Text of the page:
Rush doesn’t shy away from the new.
On the shuttle bus filled with Rush fanatics clutching the programs and many t-shirts they picked up at the merch table, lines were drawn in the sand.
“I just about lost my mind when they played ‘Cygnus X-1,’” said one portly gent to no one in particular. “And you gotta know that half the crowd there had no idea what was going on. They’re all, like, ‘I know “Tom Sawyer,” but…”
He didn’t even need to finish the sentence. We, the captive audience with ears buzzing after spending three hours in the Moda Center, were supposed to join in his disdain for those lesser folks who haven’t spent their lives obsessing over every last note of Hemispheres or could air drum every last fill from the Canadian mainstays’ most recent album Clockwork Angels.
Those are the kinds of fans that Rush has created over their 40+ years together: the men and women with the Starman tattoos or the vanity license plates that they carry with them to the show, the folks who feel no compunction dropping $200 to make sure they have every variation of the t-shirts available for this tour. And there’s absolutely nothing wrong with that. Nor is there anything wrong with people who just came to hear “Subdivisions,” “The Spirit of Radio,” and “Closer To The Heart.” Rush welcomes one and all to come worship at their feet.
My fandom for Rush lies somewhere in the middle. In high school, friends encouraged me to check them out, and I wound up picking up their then-most recent album, Roll The Bones. By the time the rapping started in the title track, I shut off the cassette and never played it again. For years afterward, I was merely bemused by Geddy Lee, Alex Lifeson, and Neil Peart. I would enjoy their songs when I stumbled upon them on the radio, but with a layer of ironic remove between myself and their prog-pop.
What made me a convert was the one-two punch of seeing them live for the first time and then catching Rush: Beyond The Lighted Stage, the documentary about their long career and the deep friendships that have kept the band thriving for decades. I fell for their goofy offstage personas and marveled at their onstage chemistry. The spectacle of the arena rock experience fell to the background as I got lost in the knotted up structures and sharp hooks of “Presto” and “Big Money.”
In the years since that fateful month, I’ve called myself a fan. I grab used LPs when I can find them and can safely say that Clockwork Angels is a strong, deeply wrought concept album that will hopefully get its due. But I don’t have a room full of memorabilia, nor do I know every last detail of the band’s gear. I know enough to be dangerous, and enough that I was really excited to catch the Portland date of what might be Rush’s final North American tour.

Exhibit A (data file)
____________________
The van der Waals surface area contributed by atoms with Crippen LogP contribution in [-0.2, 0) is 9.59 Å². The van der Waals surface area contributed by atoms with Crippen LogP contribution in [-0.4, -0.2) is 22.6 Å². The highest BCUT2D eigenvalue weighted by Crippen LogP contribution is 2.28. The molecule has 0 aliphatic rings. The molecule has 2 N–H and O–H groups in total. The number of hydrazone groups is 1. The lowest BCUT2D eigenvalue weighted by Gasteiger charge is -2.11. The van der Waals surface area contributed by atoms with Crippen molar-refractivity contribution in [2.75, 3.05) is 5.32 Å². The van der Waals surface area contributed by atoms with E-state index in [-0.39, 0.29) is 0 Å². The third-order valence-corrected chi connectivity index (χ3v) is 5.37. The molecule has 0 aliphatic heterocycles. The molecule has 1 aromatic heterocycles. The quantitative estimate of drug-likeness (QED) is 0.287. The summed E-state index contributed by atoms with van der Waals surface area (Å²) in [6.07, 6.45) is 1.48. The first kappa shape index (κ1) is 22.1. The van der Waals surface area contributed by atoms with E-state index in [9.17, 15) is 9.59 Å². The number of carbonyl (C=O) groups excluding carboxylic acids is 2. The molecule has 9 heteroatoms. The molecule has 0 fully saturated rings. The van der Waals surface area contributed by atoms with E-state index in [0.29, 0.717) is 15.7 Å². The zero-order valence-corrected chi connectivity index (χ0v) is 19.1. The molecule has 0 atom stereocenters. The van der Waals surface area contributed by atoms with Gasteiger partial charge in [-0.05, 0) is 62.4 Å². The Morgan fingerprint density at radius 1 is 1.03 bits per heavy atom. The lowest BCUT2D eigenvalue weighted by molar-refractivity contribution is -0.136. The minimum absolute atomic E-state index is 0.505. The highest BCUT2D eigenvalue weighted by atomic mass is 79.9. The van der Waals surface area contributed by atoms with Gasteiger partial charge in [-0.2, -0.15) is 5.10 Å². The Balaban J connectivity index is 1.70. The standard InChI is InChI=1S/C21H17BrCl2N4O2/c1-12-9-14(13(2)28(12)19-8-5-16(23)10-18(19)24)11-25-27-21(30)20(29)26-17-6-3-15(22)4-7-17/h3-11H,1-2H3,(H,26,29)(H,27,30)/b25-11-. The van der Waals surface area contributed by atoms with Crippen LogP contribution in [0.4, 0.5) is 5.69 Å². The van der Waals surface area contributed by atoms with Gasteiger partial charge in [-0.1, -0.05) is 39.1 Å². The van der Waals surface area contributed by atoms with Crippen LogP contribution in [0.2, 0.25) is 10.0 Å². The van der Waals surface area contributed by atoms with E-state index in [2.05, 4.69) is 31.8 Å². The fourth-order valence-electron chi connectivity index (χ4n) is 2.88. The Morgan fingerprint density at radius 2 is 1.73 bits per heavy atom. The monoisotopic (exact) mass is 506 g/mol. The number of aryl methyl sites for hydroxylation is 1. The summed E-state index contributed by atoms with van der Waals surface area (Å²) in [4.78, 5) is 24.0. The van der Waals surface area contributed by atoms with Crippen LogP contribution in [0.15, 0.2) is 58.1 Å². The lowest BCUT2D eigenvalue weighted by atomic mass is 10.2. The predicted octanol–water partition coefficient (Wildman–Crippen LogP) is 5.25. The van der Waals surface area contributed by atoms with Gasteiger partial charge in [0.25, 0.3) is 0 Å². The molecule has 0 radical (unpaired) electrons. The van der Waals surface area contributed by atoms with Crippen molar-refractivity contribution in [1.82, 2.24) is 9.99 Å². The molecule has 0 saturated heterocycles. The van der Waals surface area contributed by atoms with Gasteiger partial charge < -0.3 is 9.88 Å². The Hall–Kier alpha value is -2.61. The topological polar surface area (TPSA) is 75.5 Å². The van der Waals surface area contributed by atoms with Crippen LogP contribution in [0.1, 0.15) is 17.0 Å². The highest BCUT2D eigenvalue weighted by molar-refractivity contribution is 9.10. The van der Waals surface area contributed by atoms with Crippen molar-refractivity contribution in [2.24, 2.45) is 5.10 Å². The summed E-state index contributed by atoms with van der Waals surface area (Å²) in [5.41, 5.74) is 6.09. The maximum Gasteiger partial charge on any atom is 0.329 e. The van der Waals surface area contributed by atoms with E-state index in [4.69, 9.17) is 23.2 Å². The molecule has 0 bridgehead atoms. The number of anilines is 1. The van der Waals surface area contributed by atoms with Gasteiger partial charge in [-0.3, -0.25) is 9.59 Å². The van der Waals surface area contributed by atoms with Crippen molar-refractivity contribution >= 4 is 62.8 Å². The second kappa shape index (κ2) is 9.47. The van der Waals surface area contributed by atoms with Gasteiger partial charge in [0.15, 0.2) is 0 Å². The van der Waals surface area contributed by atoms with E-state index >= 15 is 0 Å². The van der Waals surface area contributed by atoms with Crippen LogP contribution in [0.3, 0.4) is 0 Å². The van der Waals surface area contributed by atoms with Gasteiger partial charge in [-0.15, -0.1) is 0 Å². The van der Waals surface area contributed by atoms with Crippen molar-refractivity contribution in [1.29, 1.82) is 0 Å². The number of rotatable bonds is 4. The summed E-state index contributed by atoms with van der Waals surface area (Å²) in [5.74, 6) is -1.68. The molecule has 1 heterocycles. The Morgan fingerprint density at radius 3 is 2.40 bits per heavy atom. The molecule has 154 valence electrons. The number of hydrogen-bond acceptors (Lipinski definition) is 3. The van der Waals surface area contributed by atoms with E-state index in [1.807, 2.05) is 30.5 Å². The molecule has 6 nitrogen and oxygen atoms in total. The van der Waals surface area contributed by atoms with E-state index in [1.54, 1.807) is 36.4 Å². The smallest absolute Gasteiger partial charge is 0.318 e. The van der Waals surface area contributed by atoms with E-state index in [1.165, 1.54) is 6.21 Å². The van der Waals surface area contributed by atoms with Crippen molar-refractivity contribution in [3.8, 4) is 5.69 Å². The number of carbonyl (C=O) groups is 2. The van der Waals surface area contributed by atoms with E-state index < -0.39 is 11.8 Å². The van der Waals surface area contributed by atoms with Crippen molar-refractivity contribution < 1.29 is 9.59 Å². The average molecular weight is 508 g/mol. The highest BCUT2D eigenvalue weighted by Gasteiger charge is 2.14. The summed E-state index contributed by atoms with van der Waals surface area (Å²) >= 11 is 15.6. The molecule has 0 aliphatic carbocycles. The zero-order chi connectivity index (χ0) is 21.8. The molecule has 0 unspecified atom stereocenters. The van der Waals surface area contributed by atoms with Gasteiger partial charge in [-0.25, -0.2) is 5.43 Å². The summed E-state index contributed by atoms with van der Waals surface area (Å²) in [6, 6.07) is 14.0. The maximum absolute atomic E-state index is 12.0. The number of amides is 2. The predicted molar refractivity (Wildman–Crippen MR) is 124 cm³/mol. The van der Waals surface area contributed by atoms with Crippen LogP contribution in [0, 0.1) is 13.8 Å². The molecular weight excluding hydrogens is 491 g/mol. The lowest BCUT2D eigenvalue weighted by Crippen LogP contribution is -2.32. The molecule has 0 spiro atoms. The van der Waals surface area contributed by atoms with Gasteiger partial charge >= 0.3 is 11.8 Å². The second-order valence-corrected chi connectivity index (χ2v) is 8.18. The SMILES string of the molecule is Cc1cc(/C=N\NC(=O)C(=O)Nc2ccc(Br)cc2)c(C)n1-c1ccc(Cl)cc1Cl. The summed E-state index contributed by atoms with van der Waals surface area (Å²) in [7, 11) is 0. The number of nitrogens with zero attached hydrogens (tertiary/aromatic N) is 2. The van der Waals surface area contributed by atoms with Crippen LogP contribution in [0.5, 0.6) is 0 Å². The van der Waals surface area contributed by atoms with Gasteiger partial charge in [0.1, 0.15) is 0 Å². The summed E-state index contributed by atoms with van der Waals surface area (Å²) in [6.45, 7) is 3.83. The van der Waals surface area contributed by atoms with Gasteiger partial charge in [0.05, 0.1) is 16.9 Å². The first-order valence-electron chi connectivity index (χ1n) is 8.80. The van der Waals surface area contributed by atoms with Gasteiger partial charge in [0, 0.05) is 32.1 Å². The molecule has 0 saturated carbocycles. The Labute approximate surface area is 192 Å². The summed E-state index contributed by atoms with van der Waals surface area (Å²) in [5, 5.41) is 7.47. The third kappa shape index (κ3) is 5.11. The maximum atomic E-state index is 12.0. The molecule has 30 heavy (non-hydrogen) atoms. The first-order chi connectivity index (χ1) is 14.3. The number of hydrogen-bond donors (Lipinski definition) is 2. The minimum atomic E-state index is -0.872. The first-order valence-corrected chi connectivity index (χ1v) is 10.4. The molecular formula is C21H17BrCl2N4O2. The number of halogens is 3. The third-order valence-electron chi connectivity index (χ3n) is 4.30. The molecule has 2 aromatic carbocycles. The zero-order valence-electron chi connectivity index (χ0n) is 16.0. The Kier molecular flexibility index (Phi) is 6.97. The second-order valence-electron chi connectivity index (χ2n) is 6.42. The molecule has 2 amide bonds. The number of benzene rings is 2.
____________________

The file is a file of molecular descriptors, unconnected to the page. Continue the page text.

I’m also enough of fan to fully delight in how well-constructed the show was. The setlist was an overview of the trio’s entire history together, played in reverse chronological order: they kicked off with three songs from Clockwork Angels and sent us all into the night with the chords of “Working Man” (from the band’s 1974 self-titled debut) echoing in our skulls. And as they’ve always done, the trio played for both the casual fan and the obsessives. They knocked out the “hits,” while also tearing through almost all of side one of 2112 as well as late period fare like “One Little Victory” (from 2002’s Vapour Trails) and “Animate” (from 1993’s Counterparts). They even dared to truck out “Roll The Bones,” complete with a video of some of their famous fans—Peter Dinklage, Jason Segel, Les Claypool, and the cast of Trailer Park Boys—lip syncing the rap section.
What came across most strongly over the course of three hours was how Rush has, since 1975, bucked the odds completely. They’ve had the same line up for 40 years and have seen their fanbase grow (or at least stay steady) in all that time. But most importantly, they’ve held themselves to a high enough standard that even their latter day albums are good-to-great, and they give their all to their live shows. They may move around a little more slowly, and Geddy may have lost a lot of high end from his voice, but they don’t fuck around. Lifeson’s guitar solos are still filled with grit, fury, and passion (his work on “Red Barchetta” and the coda to “Working Man” was particularly great) and Peart is still as good as any drummer could hope to become. As a unit, they attacked and embraced every note with authority and consistency, even as Lifeson and Lee switched to new guitars with each song.
Sure, the casual fan might have been left scanning their Facebook walls as they waited gamely through the first hour to hear something recognizable—that would have likely been “Subdivisions,” which closed out the first set—but, again, these three have been at this for four decades. They can be forgiven a little indulgence for themselves and the super fans as they trolled through the last 20 years of their catalog.
“Indulgence” might be the wrong word to use. It never felt like they were catering to their own whims or folks like my fellow bus rider. It’s more a matter of confidence. These three men know, on some level, how good they are and how good they’ve got it. They know that they can sell every song they play, even if the listener is hearing it for the first time. That’s why, on their last tour, they could spend the bulk of the second hour of their show playing a huge chunk of Clockwork Angels. Unlike every single other band that came up at the same time as they did, Rush doesn’t shy away from the new. So that even if you walk into the stadium or arena or amphitheater not knowing what’s going on, you’ll likely walk out wanting to learn more.